As many as 23 million wireless 911 calls may be mis-routed each year, according to the FCC. Yesterday, Commissioners proposed rules to better target wireless 911 calls and texts to eliminate that problem.
Historically, wireless 911 calls have been routed to 911 call centers based on the location of the cell tower that handles the call. But if a 911 call is made near a county or a city border—the nearest cell tower may be in a neighboring jurisdiction. That means the call needs to be re-routed, costing critical emergency response time, and wasting resources.
In 2018, the agency issued a Notice of Inquiry that sought comment on the feasibility of routing 911 calls based on the location of the caller as opposed to the location of the cell tower that handles that call. Earlier this year, the Commission issued a Public Notice to update the record in this proceeding. The FCC cited several advancements in location-based routing technology and some implementation of location-based routing on wireless networks.
The Commissioners adopted a Notice of Proposed Rulemaking to require wireless providers and certain text providers to deploy technology that supports location-based routing on their Internet Protocol (IP)-based networks (i.e., 4G, LTE, 5G, and future generations of IP networks. Other requirements are here.
“AT&T completed the rollout of the technology on its network and currently uses location-based routing to deliver 911 calls and texts to nearly all call centers nationwide,” Rachel Wehr, an attorney advisor in the Public Safety and Homeland Security Bureau, said during the meeting. T-Mobile told the agency it’s offering location-based routing to more than 700 call centers. Verizon plans to start work in the first quarter of 2023 to enable location-based routing.
“Jurisdictions where carriers have implemented location-based routing experience fewer mis-routes and faster dispatched times. It is estimated this would reduce it from 23 million to [more than] 3 million misrouted calls a year,” Wehr said.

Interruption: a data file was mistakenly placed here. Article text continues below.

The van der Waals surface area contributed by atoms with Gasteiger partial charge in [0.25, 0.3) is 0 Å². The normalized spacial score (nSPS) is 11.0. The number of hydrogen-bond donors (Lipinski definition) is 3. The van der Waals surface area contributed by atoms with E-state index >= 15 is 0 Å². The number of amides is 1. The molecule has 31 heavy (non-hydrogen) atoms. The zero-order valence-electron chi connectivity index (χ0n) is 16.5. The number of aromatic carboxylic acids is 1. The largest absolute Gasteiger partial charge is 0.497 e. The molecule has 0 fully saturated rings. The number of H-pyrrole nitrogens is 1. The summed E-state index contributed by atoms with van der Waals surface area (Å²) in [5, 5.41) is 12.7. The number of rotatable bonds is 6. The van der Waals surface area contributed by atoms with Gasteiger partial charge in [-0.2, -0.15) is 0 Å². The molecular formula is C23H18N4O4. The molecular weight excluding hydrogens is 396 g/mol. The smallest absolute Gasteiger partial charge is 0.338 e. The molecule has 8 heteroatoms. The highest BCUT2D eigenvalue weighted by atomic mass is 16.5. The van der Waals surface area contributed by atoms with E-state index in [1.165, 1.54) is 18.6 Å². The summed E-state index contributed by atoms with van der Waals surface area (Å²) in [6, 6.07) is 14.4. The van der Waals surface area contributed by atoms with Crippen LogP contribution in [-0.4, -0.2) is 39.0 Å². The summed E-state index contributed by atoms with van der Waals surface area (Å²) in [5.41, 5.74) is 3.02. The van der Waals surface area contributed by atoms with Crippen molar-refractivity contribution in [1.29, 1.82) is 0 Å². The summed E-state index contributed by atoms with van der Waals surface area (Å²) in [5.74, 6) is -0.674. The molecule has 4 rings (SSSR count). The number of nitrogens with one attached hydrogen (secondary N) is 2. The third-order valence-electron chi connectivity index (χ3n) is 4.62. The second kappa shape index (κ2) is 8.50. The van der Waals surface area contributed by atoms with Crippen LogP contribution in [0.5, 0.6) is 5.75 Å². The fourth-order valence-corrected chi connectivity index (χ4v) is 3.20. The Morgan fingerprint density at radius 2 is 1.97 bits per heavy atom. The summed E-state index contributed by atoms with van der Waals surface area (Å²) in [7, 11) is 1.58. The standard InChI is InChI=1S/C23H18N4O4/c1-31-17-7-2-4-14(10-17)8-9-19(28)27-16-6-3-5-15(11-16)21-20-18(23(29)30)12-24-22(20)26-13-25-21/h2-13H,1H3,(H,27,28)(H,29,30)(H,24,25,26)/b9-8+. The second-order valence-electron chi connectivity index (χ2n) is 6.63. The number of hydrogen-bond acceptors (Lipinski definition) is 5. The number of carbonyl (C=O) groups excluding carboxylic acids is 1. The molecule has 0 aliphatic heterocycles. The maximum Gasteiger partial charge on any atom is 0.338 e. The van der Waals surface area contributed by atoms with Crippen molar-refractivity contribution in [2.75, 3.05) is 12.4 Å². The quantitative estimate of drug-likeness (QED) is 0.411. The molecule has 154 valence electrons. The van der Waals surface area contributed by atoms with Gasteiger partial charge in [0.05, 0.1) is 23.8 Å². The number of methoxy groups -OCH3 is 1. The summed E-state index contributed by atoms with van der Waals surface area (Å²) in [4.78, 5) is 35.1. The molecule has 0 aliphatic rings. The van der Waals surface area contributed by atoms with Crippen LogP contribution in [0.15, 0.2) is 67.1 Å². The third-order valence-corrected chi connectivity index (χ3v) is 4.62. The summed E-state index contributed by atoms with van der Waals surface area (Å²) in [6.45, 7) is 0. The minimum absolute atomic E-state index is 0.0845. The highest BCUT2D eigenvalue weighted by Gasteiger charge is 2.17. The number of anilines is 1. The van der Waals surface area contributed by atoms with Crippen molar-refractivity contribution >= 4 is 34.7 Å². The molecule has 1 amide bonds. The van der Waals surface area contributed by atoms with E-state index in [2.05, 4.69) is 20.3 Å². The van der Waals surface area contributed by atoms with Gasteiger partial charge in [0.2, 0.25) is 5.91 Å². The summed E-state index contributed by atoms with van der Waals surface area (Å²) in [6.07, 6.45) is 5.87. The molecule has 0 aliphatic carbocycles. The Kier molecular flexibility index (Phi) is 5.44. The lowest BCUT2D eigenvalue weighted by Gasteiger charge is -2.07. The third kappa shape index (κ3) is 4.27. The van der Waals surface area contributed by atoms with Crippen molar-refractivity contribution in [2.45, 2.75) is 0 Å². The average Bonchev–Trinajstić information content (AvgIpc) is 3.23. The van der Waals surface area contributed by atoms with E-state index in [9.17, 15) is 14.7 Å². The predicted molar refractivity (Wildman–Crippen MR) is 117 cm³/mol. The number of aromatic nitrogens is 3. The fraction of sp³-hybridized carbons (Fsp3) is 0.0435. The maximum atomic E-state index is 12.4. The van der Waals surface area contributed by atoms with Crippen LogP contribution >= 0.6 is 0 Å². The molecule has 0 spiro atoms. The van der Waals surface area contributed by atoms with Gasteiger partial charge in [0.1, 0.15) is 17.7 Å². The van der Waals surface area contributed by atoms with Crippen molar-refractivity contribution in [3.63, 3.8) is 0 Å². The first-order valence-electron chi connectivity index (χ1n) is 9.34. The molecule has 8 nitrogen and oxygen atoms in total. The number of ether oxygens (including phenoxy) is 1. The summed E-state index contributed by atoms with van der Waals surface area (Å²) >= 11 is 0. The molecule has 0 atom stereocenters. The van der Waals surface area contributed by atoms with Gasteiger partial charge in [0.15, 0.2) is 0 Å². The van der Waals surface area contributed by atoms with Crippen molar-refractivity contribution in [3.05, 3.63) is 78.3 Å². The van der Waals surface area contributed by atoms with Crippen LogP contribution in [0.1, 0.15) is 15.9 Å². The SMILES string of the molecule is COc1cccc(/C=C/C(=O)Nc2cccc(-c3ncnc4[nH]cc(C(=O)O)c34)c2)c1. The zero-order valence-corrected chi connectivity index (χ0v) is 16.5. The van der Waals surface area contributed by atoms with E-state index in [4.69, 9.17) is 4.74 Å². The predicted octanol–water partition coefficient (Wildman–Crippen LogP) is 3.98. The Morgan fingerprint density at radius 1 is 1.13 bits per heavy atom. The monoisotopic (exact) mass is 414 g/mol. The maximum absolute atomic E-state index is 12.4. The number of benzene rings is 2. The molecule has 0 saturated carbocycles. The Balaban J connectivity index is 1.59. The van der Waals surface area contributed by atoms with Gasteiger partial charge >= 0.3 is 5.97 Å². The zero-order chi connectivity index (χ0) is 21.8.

FCC Commissioner Brendan Carr described a tour of a 911 call center in Fayetteville, AR last year in which the director said that facility receives about 40,000 calls a year. She told the FCC that roughly 30 percent of those calls are mis-routed “due to calls hitting cell towers that border the Fayetteville jurisdiction with others,” he said.
Commissioner Geoffrey Starks visited a 911 call center in his hometown of Kansas City, KS last month. “They told me about crushing call volumes, staff shortages, complex technology migrations, and cybersecurity challenges. They also told me about the time they spend transferring callers in and out of their jurisdiction,” he said.
FCC Chairwoman Jessica Rosenworcel said the agency needs to make sure that the more than 6,000 Public Safety Answering Points “are not stuck with old systems designed for the era of analog calling. We need everyone to take full advantage of the digital age with emergency communication systems that support voice, text, data, as well as feature more redundancy to prevent outages.”
Rosenworcel reiterated her call for Congress to approve using some of the agency’s proceeds from spectrum auctions to upgrade 911 call centers to Next-Gen technology. The FCC’s spectrum authority is in the fiscal year 2023 appropriations framework being debated this week in Congress, Inside Towers reported. “With our authority still the subject of legislative discussion, this opportunity is out there. I want us to seize it because today is part of a broader and bolder effort to improve 911 for everyone, everywhere,” Rosenworcel said.
By Leslie Stimson, Inside Towers Washington Bureau Chief